GPs in southeast Melbourne will be mailed an invitation letter, explanatory statement and expression of interest form. Non-responders will be sent a follow-up letter after 2 weeks, and receive a reminder telephone call after another 2 weeks until recruiting has achieved target numbers. If necessary, the study will also be advertised in relevant newsletters. GPs who return the expression of interest form will receive a practice visit by an ACCORd researcher when a signed consent form will be obtained. Participating GPs will be assigned 40 Category 1 Royal Australian College of General Practitioners (RACGP) Quality Assurance and Continuing Professional Development points for study participation, and receive $A500 as reimbursement for time spent on the study.


Women (16–45 years) attending for a consultation with their GPs (participating in the trial) will be invited by receptionists to complete an eligibility survey (including contact details for eligible women) on an iPad in the waiting room. The research team will then contact the eligible women by telephone to obtain consent, undertake baseline data collection. Women will be asked to make an appointment to see their GP and a researcher will follow-up within 1 week to ensure an appointment has been made. Consent will also be obtained from participants to access their Medicare (Medicare Benefits Scheme (MBS) and Pharmaceutical Benefits Scheme (PBS)) records for the purposes of a health economic evaluation. Medicare data are highly accurate because government payments by Medicare through the MBS and PBS ensure that providers and patients are incentivised to keep accurate records.


GPs in the intervention arm will be trained to deliver structured contraceptive counselling with an emphasis on the effectiveness of LARCs. Materials from the ‘LARC First’ online training site of the Contraceptive CHOICE Project38 were adapted to the Australian context with input from an advisory group comprising the project investigators, GPs and consumers. Training will be delivered online with additional practice visits, email and telephone support available. To ensure fidelity of the counselling, within 4 weeks of recruitment to the trial, random visits to all GPs will be conducted. During this visit, a researcher (blinded to the allocation of the GP to intervention or control arm) will observe a single consultation and complete a checklist. It is anticipated that a higher proportion of GPs in the intervention arm will deliver LARC-First structured counselling with the intent that was envisioned by the ACCORd team. This fidelity check will provide us with insights that will help explain the trial outcomes, that is, a change in LARC uptake.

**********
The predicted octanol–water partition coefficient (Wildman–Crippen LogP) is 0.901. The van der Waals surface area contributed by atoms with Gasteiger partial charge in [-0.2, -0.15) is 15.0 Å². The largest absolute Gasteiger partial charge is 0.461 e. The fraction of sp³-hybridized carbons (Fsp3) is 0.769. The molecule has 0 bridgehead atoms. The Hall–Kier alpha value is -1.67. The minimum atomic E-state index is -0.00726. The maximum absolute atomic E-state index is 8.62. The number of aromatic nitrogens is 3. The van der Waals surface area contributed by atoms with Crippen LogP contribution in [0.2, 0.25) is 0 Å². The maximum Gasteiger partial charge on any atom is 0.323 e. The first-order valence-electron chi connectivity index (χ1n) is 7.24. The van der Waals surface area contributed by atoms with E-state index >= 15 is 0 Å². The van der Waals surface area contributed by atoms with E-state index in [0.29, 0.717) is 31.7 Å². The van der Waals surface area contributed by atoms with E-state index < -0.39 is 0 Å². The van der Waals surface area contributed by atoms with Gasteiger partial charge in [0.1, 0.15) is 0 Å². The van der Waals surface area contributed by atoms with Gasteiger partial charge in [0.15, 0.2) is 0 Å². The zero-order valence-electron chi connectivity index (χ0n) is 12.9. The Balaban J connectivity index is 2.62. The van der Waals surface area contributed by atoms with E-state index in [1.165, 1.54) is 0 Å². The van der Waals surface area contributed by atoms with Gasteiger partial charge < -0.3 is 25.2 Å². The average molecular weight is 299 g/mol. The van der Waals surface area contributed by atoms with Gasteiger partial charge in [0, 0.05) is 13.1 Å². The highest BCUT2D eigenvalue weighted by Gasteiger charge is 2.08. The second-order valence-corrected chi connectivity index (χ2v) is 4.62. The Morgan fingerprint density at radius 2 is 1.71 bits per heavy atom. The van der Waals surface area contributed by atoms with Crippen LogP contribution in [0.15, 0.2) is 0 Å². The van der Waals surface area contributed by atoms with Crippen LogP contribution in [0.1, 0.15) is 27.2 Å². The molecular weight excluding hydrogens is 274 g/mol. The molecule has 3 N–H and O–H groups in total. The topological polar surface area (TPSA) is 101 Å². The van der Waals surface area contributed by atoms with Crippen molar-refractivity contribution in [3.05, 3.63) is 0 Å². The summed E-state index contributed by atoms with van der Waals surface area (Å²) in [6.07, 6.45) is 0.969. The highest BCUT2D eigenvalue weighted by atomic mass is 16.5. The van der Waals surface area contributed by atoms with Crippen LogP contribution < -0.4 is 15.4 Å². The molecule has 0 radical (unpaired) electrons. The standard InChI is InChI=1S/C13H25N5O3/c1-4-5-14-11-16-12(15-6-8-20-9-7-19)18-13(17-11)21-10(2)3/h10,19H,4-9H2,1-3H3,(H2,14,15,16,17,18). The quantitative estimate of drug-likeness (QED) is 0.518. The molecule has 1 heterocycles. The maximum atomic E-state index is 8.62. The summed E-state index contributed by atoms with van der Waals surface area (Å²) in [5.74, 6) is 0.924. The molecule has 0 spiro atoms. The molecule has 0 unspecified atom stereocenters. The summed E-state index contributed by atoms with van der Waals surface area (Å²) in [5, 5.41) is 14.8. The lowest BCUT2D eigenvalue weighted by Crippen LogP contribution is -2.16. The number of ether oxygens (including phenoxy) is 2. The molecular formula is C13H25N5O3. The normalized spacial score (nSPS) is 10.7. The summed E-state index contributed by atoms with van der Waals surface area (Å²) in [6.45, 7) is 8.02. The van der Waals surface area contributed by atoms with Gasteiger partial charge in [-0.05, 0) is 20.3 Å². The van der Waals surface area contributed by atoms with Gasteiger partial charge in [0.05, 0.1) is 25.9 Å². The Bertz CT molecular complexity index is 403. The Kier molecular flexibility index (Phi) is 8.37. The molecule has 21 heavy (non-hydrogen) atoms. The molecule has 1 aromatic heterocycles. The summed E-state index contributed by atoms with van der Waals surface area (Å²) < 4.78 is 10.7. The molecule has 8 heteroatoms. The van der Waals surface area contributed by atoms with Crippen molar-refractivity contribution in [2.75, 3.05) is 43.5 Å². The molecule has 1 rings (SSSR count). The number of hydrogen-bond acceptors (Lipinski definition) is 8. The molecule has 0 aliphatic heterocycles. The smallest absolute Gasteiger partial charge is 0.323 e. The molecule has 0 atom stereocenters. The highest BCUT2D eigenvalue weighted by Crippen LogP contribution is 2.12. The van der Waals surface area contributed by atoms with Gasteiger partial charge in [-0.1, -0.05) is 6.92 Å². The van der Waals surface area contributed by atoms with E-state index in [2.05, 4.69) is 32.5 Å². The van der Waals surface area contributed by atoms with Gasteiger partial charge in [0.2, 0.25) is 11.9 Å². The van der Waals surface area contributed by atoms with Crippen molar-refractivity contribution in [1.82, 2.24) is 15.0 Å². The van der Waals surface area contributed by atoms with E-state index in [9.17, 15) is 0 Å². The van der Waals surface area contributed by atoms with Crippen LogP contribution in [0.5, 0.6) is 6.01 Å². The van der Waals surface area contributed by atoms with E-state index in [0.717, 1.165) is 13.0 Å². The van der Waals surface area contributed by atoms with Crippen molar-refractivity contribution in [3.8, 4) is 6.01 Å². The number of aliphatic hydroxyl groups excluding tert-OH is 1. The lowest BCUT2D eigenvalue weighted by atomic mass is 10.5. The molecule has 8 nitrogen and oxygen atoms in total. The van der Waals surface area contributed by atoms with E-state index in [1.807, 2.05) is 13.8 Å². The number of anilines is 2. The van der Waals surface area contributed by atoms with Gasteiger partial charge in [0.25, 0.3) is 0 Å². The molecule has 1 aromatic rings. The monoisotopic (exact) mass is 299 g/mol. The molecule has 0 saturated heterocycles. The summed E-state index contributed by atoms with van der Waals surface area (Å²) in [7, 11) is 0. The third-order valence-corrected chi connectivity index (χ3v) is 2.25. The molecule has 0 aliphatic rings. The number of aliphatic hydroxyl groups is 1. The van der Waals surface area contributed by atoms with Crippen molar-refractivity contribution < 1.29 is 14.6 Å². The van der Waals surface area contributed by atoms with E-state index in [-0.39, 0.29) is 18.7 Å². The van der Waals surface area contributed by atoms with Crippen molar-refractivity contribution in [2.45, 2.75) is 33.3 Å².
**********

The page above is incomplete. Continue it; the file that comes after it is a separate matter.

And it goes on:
Structured contraceptive counselling39 will be delivered to the participating women by the intervention trained GPs. These GPs will provide a non-biased, scripted description of all available contraceptive methods, with particular reference to the safety and efficacy of each method. They will also collect clinical information from the women to identify any contraindications or conditions that may influence the choice of contraception—women will be able to choose their contraception method provided that it is not medically contraindicated. The GP will then screen the woman for pregnancy (urine pregnancy test) and chlamydia (according to clinical practice guidelines published by the RACGP).40 On ruling out pregnancy, the GP will either: (1) provide a prescription for the method of choice; (2) offer ‘same day’ insertion of the LARC method, or at a subsequent time at the GP clinic; or (3) provide an appointment for insertion of the LARC method at one of the insertion clinics. Emergency contraception will be offered to women who have had recent unprotected intercourse, while ‘quick start’ contraception (ie, starting contraception at any time rather than at the start of the next menstrual cycle) will be offered to women (as per the Faculty of Sexual and Reproductive Healthcare guidelines41) in cases where pregnancy cannot yet be ruled out. These women will also be offered the opportunity to return in 3–4 weeks for a LARC insertion (and a repeat pregnancy test).

A rapid referral pathway to a LARC insertion clinic will be implemented for instances where the intervention group GP does not undertake insertions in their own rooms—GPs will book appointments for women to have a LARC insertion at study-specific LARC insertion clinics provided in the rooms of local private gynaecologists. A reimbursement of $A300 per 3½ hours will be provided to doctors providing these LARC insertion clinics. Doctors in the control group will perform their usual contraceptive care and will not have access to the rapid referral clinics.

Control group

GPs in the control group will provide usual contraceptive care to women recruited to this arm. At the conclusion of the trial, the control group of GPs will be invited to undertake the online ‘LARC First’ training.

Data collection and measures

Description of groups

Characteristics of participating GPs (eg, age, years of general practice experience, and education in women's health and contraception) will be recorded via a survey administered at baseline. Data will be used to check the extent to which randomisation creates equivalence across the two groups—intervention and control arms.

Outcome evaluation

We will use the Contraceptive CHOICE Project data collection surveys with participating women and modify these for the Australian context.28 We will also use the Short Form Health Survey (SF-36)42 to measure quality of life, and the Health Literacy Questionnaire (HLQ)43 which is a validated tool designed to identify skills and knowledge which determine the motivation and ability of individuals to access healthcare and maintain good health. Figure 2 describes the variables recorded throughout the trial.

Figure 2

Variables recorded throughout the study. LARC, long-acting reversible contraceptive; STI, sexually transmitted infection.

Data collection from participating women will occur as follows: